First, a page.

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Consumer Fraud Archives

California Supreme Court Makes Important Ruling Regarding Pay-for-Delay Cases

Basing its ruling on the Supreme Court's ruling that "pay-for-delay" payments can be challenged under federal antitrust law, the California Supreme Court held that the patent settlements can similarly be challenged under state antitrust law. In the case FTC v. Actavis (133 S. Ct. 2223 (2013)), the Supreme Court did not rule that pay-for-delay arrangements were illegal, but it allowed such payments to at least be scrutinized via antitrust lawsuits. The California Supreme Court overturned decisions by lower courts in cases involving Cipro purchasers against Barr Laboratories Inc., Hoechst Marion Roussel Inc., The Rugby Group Inc., and Watson Pharmaceuticals Inc.1

Supreme Court Holds that State Claims Can Stand In Natural Gas Price-Fixing Case

The Supreme Court has reaffirmed a ruling by the Ninth Circuit Court of Appeals, which held that state antitrust law claims in a price-fixing case are not preempted by the Federal Natural Gas Act ("NGA"). In the case before the Supreme Court, Oneok, Inc., et al v. Learjet, Inc., et al, 2015 WL 1780926 (U.S. Apr. 21, 2015), Learjet and other purchasers of natural gas alleged that Oneok and other wholesale sellers had engaged in price fixing during the 2000-2002 energy crisis. Specifically, the buyers alleged that the sellers "reported false information to the natural-gas indices on which [buyers'] natural-gas contracts were based. The indices affected not only retail natural-gas prices, but also wholesale natural-gas prices."1

Supreme Court to Review DirecTV Arbitration Clause

The United States Supreme Court granted certiorari to DirecTV in DirecTV v. Imburgia, No. 14-462, 2015 WL 1280237 (U.S. Mar. 23, 2015), a case regarding arbitration clauses in customers' contracts. The plaintiffs allege that DirecTV did not disclose early termination fees to customers when entering into the contract.1 DirecTV has an arbitration clause in the contract, mandating, according to DirecTV, that consumer disputes be settled by a private arbitrator rather than in a court of law. Plaintiffs brought an action against DirecTV as a class action, and a California appellate court ruled to allow the class action suit to proceed, a decision that DirecTV appealed to the Supreme Court.2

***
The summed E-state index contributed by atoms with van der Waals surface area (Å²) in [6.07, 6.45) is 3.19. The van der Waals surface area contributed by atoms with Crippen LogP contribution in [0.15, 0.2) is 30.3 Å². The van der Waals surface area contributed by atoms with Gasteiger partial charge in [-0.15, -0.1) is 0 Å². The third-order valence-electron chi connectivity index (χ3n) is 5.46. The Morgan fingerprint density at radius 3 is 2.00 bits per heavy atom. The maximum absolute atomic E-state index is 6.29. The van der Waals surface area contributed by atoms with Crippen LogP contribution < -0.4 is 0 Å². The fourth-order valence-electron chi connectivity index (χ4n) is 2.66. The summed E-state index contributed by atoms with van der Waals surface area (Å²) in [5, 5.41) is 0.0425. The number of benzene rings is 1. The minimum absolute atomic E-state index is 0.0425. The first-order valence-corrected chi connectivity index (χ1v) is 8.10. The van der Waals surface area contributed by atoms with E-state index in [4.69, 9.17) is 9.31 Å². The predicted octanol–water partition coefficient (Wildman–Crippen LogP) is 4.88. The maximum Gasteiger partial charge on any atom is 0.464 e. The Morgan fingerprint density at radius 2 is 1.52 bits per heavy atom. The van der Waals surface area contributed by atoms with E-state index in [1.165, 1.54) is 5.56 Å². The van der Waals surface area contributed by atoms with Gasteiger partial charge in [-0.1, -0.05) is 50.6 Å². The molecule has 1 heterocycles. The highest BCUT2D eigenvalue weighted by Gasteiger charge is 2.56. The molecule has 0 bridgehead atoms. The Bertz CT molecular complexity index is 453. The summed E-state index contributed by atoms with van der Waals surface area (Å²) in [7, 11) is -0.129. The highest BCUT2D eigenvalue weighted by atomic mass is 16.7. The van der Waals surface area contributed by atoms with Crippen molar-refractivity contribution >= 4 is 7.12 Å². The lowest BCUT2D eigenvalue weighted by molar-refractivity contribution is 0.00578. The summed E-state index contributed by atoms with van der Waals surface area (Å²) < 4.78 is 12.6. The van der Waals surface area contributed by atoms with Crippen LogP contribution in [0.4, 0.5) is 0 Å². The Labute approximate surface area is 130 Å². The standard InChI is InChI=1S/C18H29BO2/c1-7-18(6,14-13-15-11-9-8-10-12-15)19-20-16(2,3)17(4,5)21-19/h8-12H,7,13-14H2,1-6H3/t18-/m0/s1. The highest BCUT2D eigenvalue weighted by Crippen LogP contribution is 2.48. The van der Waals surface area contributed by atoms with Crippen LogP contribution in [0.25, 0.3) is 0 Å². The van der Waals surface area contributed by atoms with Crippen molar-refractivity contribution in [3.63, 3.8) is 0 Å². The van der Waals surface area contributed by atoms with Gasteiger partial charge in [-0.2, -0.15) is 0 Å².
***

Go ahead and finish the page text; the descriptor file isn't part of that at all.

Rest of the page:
Target Close to Settling Consumer Class Action Over Data Breach

In December 2014, Judge Magnuson, of the United States District Court for the District of Minnesota, issued a ruling allowing most of a class of plaintiffs' statutory and common law claims to stand in light of Defendant Target's Motion to Dismiss ("Motion")(2014 U.S. Dist. LEXIS 167802). After that ruling, Target and plaintiffs did not take long to work out a settlement. On March 19, 2015, Judge Magnuson gave preliminary approval to a settlement that would require Target to pay $10 million to a class of approximately110 million people, in addition to attorneys' fees and other related settlement fees.1

Consumer Financial Protection Bureau Study Critical of Arbitration Clauses

The Consumer Financial Protection Bureau ("CFPB"), in a study mandated by a provision in the Dodd-Frank Wall Street Reform and Consumer Protection Act, investigated the effects of arbitration clauses on consumers and financial companies. Arbitration clauses have been a point of contention for consumer advocate groups because they reduce consumers' legal rights and ability to seek redress.1

Philadelphia Woman Files Class-Action Lawsuit Against Angie's List

Consumers know that one of the great things about the Internet is being able to research products and services before you buy them. Often an important part of that process is looking at what other consumers have said after making the purchase. Ratings and opinions can vary widely, but it is still possible to get a reasonably clear idea of a product based on how consumers' descriptions of it fit or don't fit with your specific needs.

Consumer Financial Protection Bureau to Review Credit Card Industry

As mandated by the Credit Card Accountability, Responsibility, and Disclosure Act ("CARD"), the Consumer Financial Protection Bureau ("CFPB" or the "Bureau") will be performing a review of the credit card industry this year. The CARD Act of 2009, passed after the Great Recession to improve consumers' experiences with the credit card industry, requires the CFPB to do such a review of the industry once every two years. To begin the process of assembling the 2015 report, the CFPB has reached out to credit card customers of various companies to accumulate data for its report. The Bureau is focusing its research on the terms of credit card agreements, fees, costs to the companies, and the efficacy of the disclosure of said fees and costs.1

Hidden 'resort fees' the target of class-action lawsuit

In 2012 the Federal Trade Commission (FTC) notified 22 hotel companies that their websites "may violate the law by providing a deceptively low estimate of what consumers can expect to pay for their hotel rooms." The notification relates to undisclosed "resort fees," which were not being disclosed to consumers when their rooms were booked online.

Customers File Class-Action Suit Against Anthem Over Data Breach

News stories about large-scale hacking operations are becoming so numerous that the term "data breach" is now a regular part of the American lexicon. In the past couple years, retailers like Target and Home Depot have allowed hackers to obtain credit card numbers and other sensitive data from millions of customers.